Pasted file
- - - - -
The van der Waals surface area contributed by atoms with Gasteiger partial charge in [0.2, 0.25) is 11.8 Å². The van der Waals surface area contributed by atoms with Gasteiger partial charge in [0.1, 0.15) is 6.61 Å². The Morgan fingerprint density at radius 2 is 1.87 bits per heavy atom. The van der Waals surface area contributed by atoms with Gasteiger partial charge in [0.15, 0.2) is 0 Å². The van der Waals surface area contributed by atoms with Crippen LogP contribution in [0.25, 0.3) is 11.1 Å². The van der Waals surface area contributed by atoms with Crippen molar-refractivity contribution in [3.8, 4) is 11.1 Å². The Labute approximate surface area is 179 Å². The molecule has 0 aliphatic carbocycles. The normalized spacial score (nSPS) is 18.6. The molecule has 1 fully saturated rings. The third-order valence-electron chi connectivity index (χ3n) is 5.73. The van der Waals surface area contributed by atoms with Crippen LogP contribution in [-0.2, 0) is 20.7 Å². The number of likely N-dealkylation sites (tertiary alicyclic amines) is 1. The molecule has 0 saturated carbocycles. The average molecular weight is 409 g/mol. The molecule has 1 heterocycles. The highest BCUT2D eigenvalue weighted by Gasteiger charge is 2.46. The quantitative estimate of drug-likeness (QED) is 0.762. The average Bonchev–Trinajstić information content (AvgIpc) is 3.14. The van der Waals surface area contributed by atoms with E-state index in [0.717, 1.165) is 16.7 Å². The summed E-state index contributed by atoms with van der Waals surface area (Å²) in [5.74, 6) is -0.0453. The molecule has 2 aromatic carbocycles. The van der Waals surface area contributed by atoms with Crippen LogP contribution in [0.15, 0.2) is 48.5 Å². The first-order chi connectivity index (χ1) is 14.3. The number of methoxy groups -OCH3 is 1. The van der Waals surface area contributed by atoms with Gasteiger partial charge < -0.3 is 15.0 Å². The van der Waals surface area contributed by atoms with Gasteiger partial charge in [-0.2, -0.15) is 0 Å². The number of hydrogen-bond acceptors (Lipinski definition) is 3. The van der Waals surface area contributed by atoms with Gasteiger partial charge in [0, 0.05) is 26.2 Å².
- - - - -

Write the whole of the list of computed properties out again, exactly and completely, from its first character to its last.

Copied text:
The van der Waals surface area contributed by atoms with Gasteiger partial charge in [0.2, 0.25) is 11.8 Å². The van der Waals surface area contributed by atoms with Gasteiger partial charge in [0.1, 0.15) is 6.61 Å². The Morgan fingerprint density at radius 2 is 1.87 bits per heavy atom. The van der Waals surface area contributed by atoms with Gasteiger partial charge in [0.15, 0.2) is 0 Å². The van der Waals surface area contributed by atoms with Crippen LogP contribution in [0.25, 0.3) is 11.1 Å². The van der Waals surface area contributed by atoms with Crippen molar-refractivity contribution in [3.8, 4) is 11.1 Å². The Labute approximate surface area is 179 Å². The molecule has 0 aliphatic carbocycles. The normalized spacial score (nSPS) is 18.6. The molecule has 1 fully saturated rings. The third-order valence-electron chi connectivity index (χ3n) is 5.73. The van der Waals surface area contributed by atoms with Crippen LogP contribution in [-0.2, 0) is 20.7 Å². The number of likely N-dealkylation sites (tertiary alicyclic amines) is 1. The molecule has 0 saturated carbocycles. The average molecular weight is 409 g/mol. The molecule has 1 heterocycles. The highest BCUT2D eigenvalue weighted by Gasteiger charge is 2.46. The quantitative estimate of drug-likeness (QED) is 0.762. The average Bonchev–Trinajstić information content (AvgIpc) is 3.14. The van der Waals surface area contributed by atoms with E-state index in [0.717, 1.165) is 16.7 Å². The summed E-state index contributed by atoms with van der Waals surface area (Å²) in [5.74, 6) is -0.0453. The molecule has 2 aromatic carbocycles. The van der Waals surface area contributed by atoms with Crippen LogP contribution in [0.15, 0.2) is 48.5 Å². The first-order chi connectivity index (χ1) is 14.3. The number of methoxy groups -OCH3 is 1. The van der Waals surface area contributed by atoms with Gasteiger partial charge < -0.3 is 15.0 Å². The van der Waals surface area contributed by atoms with Gasteiger partial charge in [-0.2, -0.15) is 0 Å². The number of hydrogen-bond acceptors (Lipinski definition) is 3. The van der Waals surface area contributed by atoms with Gasteiger partial charge in [0, 0.05) is 26.2 Å².